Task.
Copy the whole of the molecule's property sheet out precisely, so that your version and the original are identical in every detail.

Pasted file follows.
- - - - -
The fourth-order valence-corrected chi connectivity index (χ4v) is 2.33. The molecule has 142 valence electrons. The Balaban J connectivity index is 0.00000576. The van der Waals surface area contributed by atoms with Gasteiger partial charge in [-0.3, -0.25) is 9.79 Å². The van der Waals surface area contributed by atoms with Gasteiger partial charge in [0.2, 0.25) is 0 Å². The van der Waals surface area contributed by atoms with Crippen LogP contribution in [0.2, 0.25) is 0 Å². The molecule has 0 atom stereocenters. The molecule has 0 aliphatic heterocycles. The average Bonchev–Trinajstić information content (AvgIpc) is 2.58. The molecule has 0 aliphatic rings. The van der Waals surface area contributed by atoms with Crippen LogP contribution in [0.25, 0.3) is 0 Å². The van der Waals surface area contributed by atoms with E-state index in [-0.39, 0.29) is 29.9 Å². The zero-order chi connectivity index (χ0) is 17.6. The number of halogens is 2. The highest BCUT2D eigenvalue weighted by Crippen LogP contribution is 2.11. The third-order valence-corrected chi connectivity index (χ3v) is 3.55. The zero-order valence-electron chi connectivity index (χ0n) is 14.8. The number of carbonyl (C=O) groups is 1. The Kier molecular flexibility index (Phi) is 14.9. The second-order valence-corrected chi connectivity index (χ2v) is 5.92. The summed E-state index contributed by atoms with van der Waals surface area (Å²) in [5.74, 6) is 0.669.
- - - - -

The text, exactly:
The fourth-order valence-corrected chi connectivity index (χ4v) is 2.33. The molecule has 142 valence electrons. The Balaban J connectivity index is 0.00000576. The van der Waals surface area contributed by atoms with Gasteiger partial charge in [-0.3, -0.25) is 9.79 Å². The van der Waals surface area contributed by atoms with Gasteiger partial charge in [0.2, 0.25) is 0 Å². The van der Waals surface area contributed by atoms with Crippen LogP contribution in [0.2, 0.25) is 0 Å². The molecule has 0 atom stereocenters. The molecule has 0 aliphatic heterocycles. The average Bonchev–Trinajstić information content (AvgIpc) is 2.58. The molecule has 0 aliphatic rings. The van der Waals surface area contributed by atoms with Crippen LogP contribution in [0.25, 0.3) is 0 Å². The van der Waals surface area contributed by atoms with E-state index in [-0.39, 0.29) is 29.9 Å². The zero-order chi connectivity index (χ0) is 17.6. The number of halogens is 2. The highest BCUT2D eigenvalue weighted by Crippen LogP contribution is 2.11. The third-order valence-corrected chi connectivity index (χ3v) is 3.55. The zero-order valence-electron chi connectivity index (χ0n) is 14.8. The number of carbonyl (C=O) groups is 1. The Kier molecular flexibility index (Phi) is 14.9. The second-order valence-corrected chi connectivity index (χ2v) is 5.92. The summed E-state index contributed by atoms with van der Waals surface area (Å²) in [5.74, 6) is 0.669.